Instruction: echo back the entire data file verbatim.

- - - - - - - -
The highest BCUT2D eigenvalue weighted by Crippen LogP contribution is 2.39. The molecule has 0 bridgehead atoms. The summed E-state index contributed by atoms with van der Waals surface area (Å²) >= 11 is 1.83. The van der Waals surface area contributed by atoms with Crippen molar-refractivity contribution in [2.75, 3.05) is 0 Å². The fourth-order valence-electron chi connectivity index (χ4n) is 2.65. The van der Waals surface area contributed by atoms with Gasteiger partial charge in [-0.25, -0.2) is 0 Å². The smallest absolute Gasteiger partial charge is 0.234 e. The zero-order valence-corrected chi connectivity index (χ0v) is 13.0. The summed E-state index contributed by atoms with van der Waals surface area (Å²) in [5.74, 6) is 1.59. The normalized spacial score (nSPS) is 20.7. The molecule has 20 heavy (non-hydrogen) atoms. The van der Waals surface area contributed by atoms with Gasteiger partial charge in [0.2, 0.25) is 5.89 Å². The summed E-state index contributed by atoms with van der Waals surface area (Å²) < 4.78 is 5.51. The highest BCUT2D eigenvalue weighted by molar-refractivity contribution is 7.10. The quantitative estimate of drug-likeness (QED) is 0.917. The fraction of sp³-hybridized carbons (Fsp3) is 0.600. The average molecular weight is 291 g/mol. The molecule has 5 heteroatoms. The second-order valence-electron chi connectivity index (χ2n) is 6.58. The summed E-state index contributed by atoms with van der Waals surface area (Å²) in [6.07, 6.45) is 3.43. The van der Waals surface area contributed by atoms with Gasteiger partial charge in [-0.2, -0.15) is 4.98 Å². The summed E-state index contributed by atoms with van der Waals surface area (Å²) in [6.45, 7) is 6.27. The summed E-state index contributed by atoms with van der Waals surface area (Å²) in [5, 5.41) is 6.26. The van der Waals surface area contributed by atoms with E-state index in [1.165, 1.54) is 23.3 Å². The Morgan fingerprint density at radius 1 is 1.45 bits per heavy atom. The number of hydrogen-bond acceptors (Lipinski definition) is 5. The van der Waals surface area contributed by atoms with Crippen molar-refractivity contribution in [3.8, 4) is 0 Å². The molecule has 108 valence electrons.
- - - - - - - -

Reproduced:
The highest BCUT2D eigenvalue weighted by Crippen LogP contribution is 2.39. The molecule has 0 bridgehead atoms. The summed E-state index contributed by atoms with van der Waals surface area (Å²) >= 11 is 1.83. The van der Waals surface area contributed by atoms with Crippen molar-refractivity contribution in [2.75, 3.05) is 0 Å². The fourth-order valence-electron chi connectivity index (χ4n) is 2.65. The van der Waals surface area contributed by atoms with Gasteiger partial charge in [-0.25, -0.2) is 0 Å². The smallest absolute Gasteiger partial charge is 0.234 e. The zero-order valence-corrected chi connectivity index (χ0v) is 13.0. The summed E-state index contributed by atoms with van der Waals surface area (Å²) in [5.74, 6) is 1.59. The normalized spacial score (nSPS) is 20.7. The molecule has 20 heavy (non-hydrogen) atoms. The van der Waals surface area contributed by atoms with Gasteiger partial charge in [0.2, 0.25) is 5.89 Å². The summed E-state index contributed by atoms with van der Waals surface area (Å²) < 4.78 is 5.51. The highest BCUT2D eigenvalue weighted by molar-refractivity contribution is 7.10. The quantitative estimate of drug-likeness (QED) is 0.917. The fraction of sp³-hybridized carbons (Fsp3) is 0.600. The average molecular weight is 291 g/mol. The molecule has 5 heteroatoms. The second-order valence-electron chi connectivity index (χ2n) is 6.58. The summed E-state index contributed by atoms with van der Waals surface area (Å²) in [6.07, 6.45) is 3.43. The van der Waals surface area contributed by atoms with Gasteiger partial charge in [-0.2, -0.15) is 4.98 Å². The summed E-state index contributed by atoms with van der Waals surface area (Å²) in [6.45, 7) is 6.27. The summed E-state index contributed by atoms with van der Waals surface area (Å²) in [5, 5.41) is 6.26. The van der Waals surface area contributed by atoms with E-state index in [1.165, 1.54) is 23.3 Å². The Morgan fingerprint density at radius 1 is 1.45 bits per heavy atom. The number of hydrogen-bond acceptors (Lipinski definition) is 5. The van der Waals surface area contributed by atoms with Crippen molar-refractivity contribution in [3.8, 4) is 0 Å². The molecule has 108 valence electrons.